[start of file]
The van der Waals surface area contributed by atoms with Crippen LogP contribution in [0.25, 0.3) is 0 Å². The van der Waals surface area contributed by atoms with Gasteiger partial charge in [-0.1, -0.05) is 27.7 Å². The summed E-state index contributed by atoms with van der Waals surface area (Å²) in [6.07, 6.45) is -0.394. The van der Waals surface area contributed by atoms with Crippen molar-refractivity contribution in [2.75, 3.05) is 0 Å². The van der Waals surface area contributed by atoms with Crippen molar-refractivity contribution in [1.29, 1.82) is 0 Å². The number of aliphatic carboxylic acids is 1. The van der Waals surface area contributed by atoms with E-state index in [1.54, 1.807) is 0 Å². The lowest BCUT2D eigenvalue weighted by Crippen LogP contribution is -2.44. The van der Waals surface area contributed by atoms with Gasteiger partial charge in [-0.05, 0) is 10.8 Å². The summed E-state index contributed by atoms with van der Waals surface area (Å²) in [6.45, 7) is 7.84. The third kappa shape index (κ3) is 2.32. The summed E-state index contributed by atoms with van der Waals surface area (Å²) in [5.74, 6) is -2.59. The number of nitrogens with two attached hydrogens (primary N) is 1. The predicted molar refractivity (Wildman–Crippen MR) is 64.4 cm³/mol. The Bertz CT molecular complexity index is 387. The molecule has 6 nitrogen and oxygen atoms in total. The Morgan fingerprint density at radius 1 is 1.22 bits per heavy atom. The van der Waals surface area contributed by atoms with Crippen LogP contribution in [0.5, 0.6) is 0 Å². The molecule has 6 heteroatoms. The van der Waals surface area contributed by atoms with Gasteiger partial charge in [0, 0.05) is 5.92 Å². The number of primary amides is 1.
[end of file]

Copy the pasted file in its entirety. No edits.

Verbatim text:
The van der Waals surface area contributed by atoms with Crippen LogP contribution in [0.25, 0.3) is 0 Å². The van der Waals surface area contributed by atoms with Gasteiger partial charge in [-0.1, -0.05) is 27.7 Å². The summed E-state index contributed by atoms with van der Waals surface area (Å²) in [6.07, 6.45) is -0.394. The van der Waals surface area contributed by atoms with Crippen molar-refractivity contribution in [2.75, 3.05) is 0 Å². The van der Waals surface area contributed by atoms with Crippen molar-refractivity contribution in [1.29, 1.82) is 0 Å². The number of aliphatic carboxylic acids is 1. The van der Waals surface area contributed by atoms with E-state index in [1.54, 1.807) is 0 Å². The lowest BCUT2D eigenvalue weighted by Crippen LogP contribution is -2.44. The van der Waals surface area contributed by atoms with Gasteiger partial charge in [-0.05, 0) is 10.8 Å². The summed E-state index contributed by atoms with van der Waals surface area (Å²) in [6.45, 7) is 7.84. The third kappa shape index (κ3) is 2.32. The summed E-state index contributed by atoms with van der Waals surface area (Å²) in [5.74, 6) is -2.59. The number of nitrogens with two attached hydrogens (primary N) is 1. The predicted molar refractivity (Wildman–Crippen MR) is 64.4 cm³/mol. The Bertz CT molecular complexity index is 387. The molecule has 6 nitrogen and oxygen atoms in total. The Morgan fingerprint density at radius 1 is 1.22 bits per heavy atom. The van der Waals surface area contributed by atoms with Crippen LogP contribution in [0.5, 0.6) is 0 Å². The molecule has 6 heteroatoms. The van der Waals surface area contributed by atoms with Gasteiger partial charge in [0, 0.05) is 5.92 Å². The number of primary amides is 1.